N-Acetylcysteine enhances the lung cancer inhibitory effect of epigallocatechin-3-gallate and forms a new adduct

Joshua D. Lambert, Shengmin Sang, Chung S. Yang

Research output: Contribution to journalArticle

21 Citations (Scopus)

Abstract

The major tea polyphenol, (-)-epigallocatechin-3-gallate (EGCG), inhibits carcinogenesis in many in vivo models. Many potential mechanisms of action have been proposed based on cell line studies, including prooxidant activity. In the present study, we studied the effect of N-acetylcysteine (NAC) on the inhibitory effects of EGCG on lung cancer cell growth. We found that NAC (0-2 mM) dose dependently enhanced the growth inhibitory activity of EGCG against murine and human lung cancer cells. The combination of NAC and EGCG caused an 8.8-fold increase in apoptosis in CL13 mouse lung cancer cells compared to treatment with either agent alone. Addition of 2 mM NAC increased the stability of EGCG in the presence of CL13 cells (t1/2 = 8.5 h vs 22.7 h). Intracellular levels of EGCG were increased 5.5-fold by the addition of 2 mM NAC. HPLC and LC-MS analyses of cell culture medium from CL13 cells treated with EGCG and NAC for 24 h revealed that EGCG-2′-NAC was time dependently formed. This adduct was not formed in the absence of NAC. The present results show that under cell culture conditions, EGCG and NAC interact to form a previously unreported adduct, EGCG-2′-NAC, which may contribute to enhancement of EGCG-mediated cell killing.

Original languageEnglish (US)
Pages (from-to)1069-1074
Number of pages6
JournalFree Radical Biology and Medicine
Volume44
Issue number6
DOIs
StatePublished - Mar 15 2008

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Acetylcysteine
Lung Neoplasms
Cells
Cell culture
epigallocatechin gallate
Cell Culture Techniques
Cell growth
Polyphenols
Tea
Growth
Action Potentials
Culture Media
Carcinogenesis
High Pressure Liquid Chromatography
Apoptosis
Cell Line

All Science Journal Classification (ASJC) codes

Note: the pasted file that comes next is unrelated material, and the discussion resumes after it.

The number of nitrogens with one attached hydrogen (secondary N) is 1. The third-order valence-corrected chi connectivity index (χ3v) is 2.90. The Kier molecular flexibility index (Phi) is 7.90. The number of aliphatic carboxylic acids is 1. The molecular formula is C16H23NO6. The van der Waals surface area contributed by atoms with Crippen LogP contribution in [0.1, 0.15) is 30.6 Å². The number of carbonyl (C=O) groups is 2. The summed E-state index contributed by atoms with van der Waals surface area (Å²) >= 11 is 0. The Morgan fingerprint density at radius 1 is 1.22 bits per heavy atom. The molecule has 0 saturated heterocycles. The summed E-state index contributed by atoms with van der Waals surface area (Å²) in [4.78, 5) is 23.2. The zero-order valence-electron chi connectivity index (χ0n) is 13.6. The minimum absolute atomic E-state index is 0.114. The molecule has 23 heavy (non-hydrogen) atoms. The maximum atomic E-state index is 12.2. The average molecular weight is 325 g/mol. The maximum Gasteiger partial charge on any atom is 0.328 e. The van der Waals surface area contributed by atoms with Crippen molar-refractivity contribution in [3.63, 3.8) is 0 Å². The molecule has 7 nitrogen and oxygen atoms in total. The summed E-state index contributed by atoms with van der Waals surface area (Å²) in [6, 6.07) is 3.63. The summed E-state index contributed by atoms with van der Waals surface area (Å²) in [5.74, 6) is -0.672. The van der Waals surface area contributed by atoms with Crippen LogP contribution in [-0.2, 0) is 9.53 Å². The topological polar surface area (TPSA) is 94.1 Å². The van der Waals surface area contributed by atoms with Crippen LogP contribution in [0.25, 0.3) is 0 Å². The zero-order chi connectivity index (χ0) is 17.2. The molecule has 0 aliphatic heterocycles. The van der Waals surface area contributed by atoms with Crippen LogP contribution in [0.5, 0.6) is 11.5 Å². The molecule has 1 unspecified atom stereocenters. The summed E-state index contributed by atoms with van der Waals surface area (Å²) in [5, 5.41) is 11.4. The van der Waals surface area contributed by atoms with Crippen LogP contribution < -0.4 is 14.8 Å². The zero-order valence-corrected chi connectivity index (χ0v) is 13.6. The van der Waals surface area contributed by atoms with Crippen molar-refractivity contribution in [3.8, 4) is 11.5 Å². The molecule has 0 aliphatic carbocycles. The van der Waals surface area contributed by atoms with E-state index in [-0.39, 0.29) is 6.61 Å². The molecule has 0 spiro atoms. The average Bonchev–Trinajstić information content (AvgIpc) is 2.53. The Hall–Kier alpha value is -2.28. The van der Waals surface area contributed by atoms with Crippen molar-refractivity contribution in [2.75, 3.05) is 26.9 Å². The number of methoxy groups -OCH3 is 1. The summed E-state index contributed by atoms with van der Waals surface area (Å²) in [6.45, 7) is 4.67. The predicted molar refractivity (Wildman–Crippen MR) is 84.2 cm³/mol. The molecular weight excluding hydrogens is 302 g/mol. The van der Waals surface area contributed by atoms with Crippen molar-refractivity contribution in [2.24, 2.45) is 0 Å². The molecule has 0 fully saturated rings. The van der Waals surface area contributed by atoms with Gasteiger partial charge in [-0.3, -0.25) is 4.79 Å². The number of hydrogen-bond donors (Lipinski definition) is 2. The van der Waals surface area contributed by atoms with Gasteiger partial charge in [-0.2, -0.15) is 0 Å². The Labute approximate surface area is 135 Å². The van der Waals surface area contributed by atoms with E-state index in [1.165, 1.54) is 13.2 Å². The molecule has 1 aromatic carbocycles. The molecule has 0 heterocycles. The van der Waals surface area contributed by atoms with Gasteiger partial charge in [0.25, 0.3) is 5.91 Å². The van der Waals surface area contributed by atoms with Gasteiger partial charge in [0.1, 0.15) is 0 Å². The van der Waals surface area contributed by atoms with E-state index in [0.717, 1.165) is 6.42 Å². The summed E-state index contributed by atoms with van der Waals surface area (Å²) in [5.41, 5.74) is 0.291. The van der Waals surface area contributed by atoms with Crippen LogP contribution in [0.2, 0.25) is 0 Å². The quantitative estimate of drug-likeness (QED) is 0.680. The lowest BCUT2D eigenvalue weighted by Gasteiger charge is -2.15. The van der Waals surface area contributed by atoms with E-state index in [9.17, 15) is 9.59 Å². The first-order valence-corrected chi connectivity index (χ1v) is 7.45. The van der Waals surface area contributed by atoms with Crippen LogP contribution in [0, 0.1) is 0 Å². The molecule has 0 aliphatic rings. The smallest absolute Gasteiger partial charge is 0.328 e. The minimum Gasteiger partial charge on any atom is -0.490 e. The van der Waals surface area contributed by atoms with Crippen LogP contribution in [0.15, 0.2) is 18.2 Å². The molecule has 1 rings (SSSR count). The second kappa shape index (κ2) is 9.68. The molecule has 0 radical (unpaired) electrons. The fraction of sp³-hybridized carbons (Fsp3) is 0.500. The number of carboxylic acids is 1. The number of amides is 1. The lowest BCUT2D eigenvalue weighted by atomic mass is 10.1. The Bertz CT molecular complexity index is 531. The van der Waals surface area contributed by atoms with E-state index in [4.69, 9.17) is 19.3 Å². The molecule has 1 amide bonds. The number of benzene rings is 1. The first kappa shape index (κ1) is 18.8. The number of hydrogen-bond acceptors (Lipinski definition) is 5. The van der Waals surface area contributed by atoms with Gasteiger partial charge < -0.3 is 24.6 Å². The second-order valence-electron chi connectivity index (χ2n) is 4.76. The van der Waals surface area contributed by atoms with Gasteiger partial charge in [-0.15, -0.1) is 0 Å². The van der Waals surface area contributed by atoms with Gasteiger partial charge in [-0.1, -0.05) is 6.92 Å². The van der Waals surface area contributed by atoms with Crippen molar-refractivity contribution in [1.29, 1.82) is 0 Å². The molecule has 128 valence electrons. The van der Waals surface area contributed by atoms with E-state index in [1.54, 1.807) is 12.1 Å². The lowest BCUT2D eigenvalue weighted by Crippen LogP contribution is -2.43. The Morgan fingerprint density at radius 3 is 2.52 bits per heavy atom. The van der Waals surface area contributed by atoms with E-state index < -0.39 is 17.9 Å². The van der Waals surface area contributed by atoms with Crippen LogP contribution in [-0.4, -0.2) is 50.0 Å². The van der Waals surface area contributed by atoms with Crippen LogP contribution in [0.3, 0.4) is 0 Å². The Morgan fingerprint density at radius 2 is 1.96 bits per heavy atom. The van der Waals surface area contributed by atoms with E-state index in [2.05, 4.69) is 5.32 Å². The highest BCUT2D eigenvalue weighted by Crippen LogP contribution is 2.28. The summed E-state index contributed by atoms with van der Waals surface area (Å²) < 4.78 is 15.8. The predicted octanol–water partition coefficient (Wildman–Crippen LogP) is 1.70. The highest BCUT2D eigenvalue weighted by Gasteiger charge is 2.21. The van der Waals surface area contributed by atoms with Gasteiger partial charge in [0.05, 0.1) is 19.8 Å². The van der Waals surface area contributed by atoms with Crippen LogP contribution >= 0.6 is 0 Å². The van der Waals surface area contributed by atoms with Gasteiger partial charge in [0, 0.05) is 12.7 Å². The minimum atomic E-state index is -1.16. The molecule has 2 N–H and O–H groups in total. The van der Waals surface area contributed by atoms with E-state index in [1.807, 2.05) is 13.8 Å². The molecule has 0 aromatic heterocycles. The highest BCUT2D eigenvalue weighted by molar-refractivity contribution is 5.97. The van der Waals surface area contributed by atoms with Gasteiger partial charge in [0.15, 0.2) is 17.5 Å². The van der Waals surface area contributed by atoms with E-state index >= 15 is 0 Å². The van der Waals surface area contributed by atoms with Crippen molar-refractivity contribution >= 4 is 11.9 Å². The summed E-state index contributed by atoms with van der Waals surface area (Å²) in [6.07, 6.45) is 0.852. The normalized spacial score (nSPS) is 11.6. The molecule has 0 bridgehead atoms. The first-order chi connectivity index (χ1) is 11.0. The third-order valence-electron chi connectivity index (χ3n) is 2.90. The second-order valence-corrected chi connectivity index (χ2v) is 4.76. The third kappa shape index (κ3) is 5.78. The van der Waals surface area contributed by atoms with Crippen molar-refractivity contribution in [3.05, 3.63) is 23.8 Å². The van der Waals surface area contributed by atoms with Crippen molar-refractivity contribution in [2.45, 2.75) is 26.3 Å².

• Biochemistry
  • Physiology (medical)

Cite this

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title = "N-Acetylcysteine enhances the lung cancer inhibitory effect of epigallocatechin-3-gallate and forms a new adduct",
abstract = "The major tea polyphenol, (-)-epigallocatechin-3-gallate (EGCG), inhibits carcinogenesis in many in vivo models. Many potential mechanisms of action have been proposed based on cell line studies, including prooxidant activity. In the present study, we studied the effect of N-acetylcysteine (NAC) on the inhibitory effects of EGCG on lung cancer cell growth. We found that NAC (0-2 mM) dose dependently enhanced the growth inhibitory activity of EGCG against murine and human lung cancer cells. The combination of NAC and EGCG caused an 8.8-fold increase in apoptosis in CL13 mouse lung cancer cells compared to treatment with either agent alone. Addition of 2 mM NAC increased the stability of EGCG in the presence of CL13 cells (t1/2 = 8.5 h vs 22.7 h). Intracellular levels of EGCG were increased 5.5-fold by the addition of 2 mM NAC. HPLC and LC-MS analyses of cell culture medium from CL13 cells treated with EGCG and NAC for 24 h revealed that EGCG-2′-NAC was time dependently formed. This adduct was not formed in the absence of NAC. The present results show that under cell culture conditions, EGCG and NAC interact to form a previously unreported adduct, EGCG-2′-NAC, which may contribute to enhancement of EGCG-mediated cell killing.",
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N-Acetylcysteine enhances the lung cancer inhibitory effect of epigallocatechin-3-gallate and forms a new adduct. / Lambert, Joshua D.; Sang, Shengmin; Yang, Chung S.

In: Free Radical Biology and Medicine, Vol. 44, No. 6, 15.03.2008, p. 1069-1074.

Research output: Contribution to journalArticle

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